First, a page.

When to take your bird to a veterinarian

Physical Assessment


Triage is the art of assigning priority to emergency patients and their problems based on rapid assessment of historical and physical parameters. The triage should take about 5 minutes. The goal is to quickly identify there is a problem so that they can be treated immediately. Perform a rapid, whole body exam looking for abnormalities.

Be Prepared

By being prepared for an emergency:

  • Having your avian vet’s phone numbers
  • Avian First Aid Kit
  • Knowing how to safely restrain the bird
  • Being educated on how to perform avian first aid
  • Having a heating pad, towel and carrier on hand to safely transport your bird

In the Event of an Emergency:

  • Stay calm
  • Gently restrain your bird
  • Assess the situation to see if it is something you can handle or if you need to stabilize your bird before transport to an avian veterinarian
  • If the bird appears sick, stabilize the bird
  • Keeping the bird warm in an incubator or a small, covered cage placed on a heating pad (set on low temp) or if necessary, a larger cage covered by an electric blanket.   Heat is a must for sick birds and the recommended temperature range is 80 – 85°.  It allows the bird’s bodily systems to work on fighting the infection rather than on maintaining its body heat.
  • Encourage them to eat and drink
  • Give them a chance to rest in a quiet, dark room. Sick birds not only need heat but up to 16 hours of restful sleep.
  • If bird is injured, take the appropriate level of action depending on the nature of the emergency
  • Call your Avian Vet as soon as possible for further advice.

Signs Requiring Veterinary Attention


  • poor general appearance (feathers look ratty)
  • fluffed feathers (looks fatter)
  • not eating, changes in eating habits, or reduced appetite
  • changes in amount of drinking
  • weakness
  • drooping wings
  • listlessness, inactivity, depression
  • reluctance to move
  • sleeping more
  • trauma or bleeding
  • changes in weight (increased or decreased)


  • any change in regular attitude, behavior, or personality
  • unusually tame behavior
  • irritability, agitation, biting


  • closed eye
  • eye discharge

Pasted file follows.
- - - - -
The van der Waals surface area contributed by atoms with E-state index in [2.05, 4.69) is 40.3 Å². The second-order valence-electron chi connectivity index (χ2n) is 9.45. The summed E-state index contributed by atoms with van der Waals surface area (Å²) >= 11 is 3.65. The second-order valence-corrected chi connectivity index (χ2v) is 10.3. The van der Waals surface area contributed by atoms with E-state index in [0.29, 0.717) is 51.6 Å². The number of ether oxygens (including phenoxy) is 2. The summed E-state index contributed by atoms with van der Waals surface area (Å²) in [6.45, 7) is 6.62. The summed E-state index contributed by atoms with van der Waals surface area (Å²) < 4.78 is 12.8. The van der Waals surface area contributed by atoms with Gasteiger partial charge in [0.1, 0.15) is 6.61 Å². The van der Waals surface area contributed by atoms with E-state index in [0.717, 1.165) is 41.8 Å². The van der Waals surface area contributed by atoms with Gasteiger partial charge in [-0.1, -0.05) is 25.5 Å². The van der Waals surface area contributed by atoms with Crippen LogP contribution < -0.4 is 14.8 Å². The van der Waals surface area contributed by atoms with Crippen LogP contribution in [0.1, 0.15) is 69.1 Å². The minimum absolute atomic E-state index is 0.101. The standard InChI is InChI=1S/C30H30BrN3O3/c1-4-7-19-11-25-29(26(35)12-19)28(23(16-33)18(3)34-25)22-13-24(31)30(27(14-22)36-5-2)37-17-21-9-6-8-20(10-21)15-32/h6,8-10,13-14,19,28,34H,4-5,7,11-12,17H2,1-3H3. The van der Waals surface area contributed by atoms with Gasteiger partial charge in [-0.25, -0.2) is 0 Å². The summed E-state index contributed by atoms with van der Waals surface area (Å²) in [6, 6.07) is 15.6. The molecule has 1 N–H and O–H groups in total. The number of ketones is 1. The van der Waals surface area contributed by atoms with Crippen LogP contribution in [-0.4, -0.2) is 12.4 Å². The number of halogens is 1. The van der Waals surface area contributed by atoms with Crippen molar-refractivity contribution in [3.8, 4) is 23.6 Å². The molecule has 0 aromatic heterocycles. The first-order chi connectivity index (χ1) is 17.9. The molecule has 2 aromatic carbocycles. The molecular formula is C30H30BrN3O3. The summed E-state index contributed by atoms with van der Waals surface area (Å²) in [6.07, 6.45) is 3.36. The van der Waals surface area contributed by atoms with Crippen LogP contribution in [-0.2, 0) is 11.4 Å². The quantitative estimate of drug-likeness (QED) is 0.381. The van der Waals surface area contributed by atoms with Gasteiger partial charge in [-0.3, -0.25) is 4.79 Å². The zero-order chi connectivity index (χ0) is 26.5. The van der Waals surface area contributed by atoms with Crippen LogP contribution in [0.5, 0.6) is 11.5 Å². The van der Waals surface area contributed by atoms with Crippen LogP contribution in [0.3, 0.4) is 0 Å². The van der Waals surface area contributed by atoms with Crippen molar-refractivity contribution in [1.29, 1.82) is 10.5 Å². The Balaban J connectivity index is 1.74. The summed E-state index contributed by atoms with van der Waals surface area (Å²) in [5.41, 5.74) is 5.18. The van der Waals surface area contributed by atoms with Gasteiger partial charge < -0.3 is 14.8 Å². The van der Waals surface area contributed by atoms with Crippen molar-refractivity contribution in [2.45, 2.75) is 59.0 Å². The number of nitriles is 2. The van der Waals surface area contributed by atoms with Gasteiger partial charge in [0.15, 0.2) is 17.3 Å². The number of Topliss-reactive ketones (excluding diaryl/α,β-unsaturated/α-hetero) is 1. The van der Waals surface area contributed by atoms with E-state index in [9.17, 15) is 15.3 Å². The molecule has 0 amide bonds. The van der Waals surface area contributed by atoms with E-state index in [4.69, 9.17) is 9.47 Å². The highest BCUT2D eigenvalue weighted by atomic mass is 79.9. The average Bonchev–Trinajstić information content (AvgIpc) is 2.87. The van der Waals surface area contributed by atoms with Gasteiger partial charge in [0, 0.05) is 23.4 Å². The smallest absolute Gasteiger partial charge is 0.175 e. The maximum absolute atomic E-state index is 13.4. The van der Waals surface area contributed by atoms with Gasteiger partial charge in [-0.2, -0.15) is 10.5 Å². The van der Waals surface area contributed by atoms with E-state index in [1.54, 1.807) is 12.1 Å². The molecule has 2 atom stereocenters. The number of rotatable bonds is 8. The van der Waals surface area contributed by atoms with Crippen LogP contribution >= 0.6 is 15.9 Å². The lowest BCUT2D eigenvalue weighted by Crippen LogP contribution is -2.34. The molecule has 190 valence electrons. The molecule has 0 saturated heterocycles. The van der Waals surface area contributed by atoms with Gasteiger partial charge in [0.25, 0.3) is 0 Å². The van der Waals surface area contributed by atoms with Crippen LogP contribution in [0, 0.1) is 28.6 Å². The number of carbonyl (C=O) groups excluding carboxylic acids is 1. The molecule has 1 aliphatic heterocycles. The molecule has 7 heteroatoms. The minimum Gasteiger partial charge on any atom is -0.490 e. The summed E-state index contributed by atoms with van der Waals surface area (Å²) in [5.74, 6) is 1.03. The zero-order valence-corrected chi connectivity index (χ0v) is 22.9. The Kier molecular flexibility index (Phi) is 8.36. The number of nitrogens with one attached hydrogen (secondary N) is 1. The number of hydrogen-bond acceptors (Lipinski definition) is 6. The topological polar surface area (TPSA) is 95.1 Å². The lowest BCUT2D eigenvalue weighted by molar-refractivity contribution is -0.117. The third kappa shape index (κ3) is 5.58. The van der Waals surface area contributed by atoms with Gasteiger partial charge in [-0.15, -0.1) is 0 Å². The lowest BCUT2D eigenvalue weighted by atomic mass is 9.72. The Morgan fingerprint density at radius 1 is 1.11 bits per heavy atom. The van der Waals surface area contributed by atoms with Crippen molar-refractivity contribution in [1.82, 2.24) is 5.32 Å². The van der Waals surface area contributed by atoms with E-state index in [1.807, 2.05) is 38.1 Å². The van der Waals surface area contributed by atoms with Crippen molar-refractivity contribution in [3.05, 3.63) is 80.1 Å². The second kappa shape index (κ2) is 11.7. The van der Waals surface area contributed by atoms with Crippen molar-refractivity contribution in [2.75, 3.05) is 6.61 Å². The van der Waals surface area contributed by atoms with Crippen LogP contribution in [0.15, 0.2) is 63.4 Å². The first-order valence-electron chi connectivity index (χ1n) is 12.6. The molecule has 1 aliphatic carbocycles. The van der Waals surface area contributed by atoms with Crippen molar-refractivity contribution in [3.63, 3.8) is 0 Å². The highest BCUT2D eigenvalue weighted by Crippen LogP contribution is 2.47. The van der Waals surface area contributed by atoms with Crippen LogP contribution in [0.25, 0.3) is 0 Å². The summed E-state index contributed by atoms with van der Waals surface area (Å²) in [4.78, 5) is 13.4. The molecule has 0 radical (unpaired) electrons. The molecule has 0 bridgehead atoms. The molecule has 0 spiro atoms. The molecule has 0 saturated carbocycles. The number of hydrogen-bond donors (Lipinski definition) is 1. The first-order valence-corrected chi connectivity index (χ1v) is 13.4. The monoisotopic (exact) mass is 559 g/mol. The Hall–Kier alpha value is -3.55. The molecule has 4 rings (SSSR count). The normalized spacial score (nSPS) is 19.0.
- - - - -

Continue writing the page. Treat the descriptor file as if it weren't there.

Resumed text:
• red eye
  • cloudy eyes
  • swelling (around, or of the eyes)


  • labored breathing or open mouth breathing
  • tail bobbing with each breath
  • nasal discharge
  • blocked nostrils
  • increased or decreased nostril size
  • sneezing (excessive)
  • wheezing or wet breathing
  • coughing
  • cere (the skin around the nostrils) irregularity
  • staining of the feathers around the nostrils
  • change in voice or no voice

Skin and Feathers

  • abnormal feathers (dull color, texture, shape, structure, growth)
  • bleeding blood or pin feathers (new feathers)
  • prolonged molt
  • feather changes (color, chewed, plucked, damaged, baldness, or feather loss)
  • skin (flaky or crusty, or sores)
  • excessive scratching
  • abnormal beak (color, growth, overgrown, texture)
  • abnormal nails (color, growth, overgrown, texture)
  • trauma, cuts, bruises
  • lumps, bumps, swellings, or bulges on the body


  • sore feet
  • sore wing
  • lameness or shifting of body weight
  • swollen joints
  • paralysis
  • weakness
  • drooping wings
  • not perching, sitting on bottom of cage

Digestive and urinary

  • wet droppings
  • diarrhea (watery feces)
  • change in the color of the droppings (red, yellow, tarry, pale)
  • staining of the feathers around the vent (anus)
  • decreased droppings
  • straining to defecate
  • wet feathers around face and head
  • vomiting or excessive regurgitation
  • protrusions from the vent (prolapse)


  • balance problems
  • head tilt
  • falling
  • seizures
  • unconsciousness
  • paralysis
  • weakness

Always seek veterinary attention if a bird is seriously sick and/or injured.

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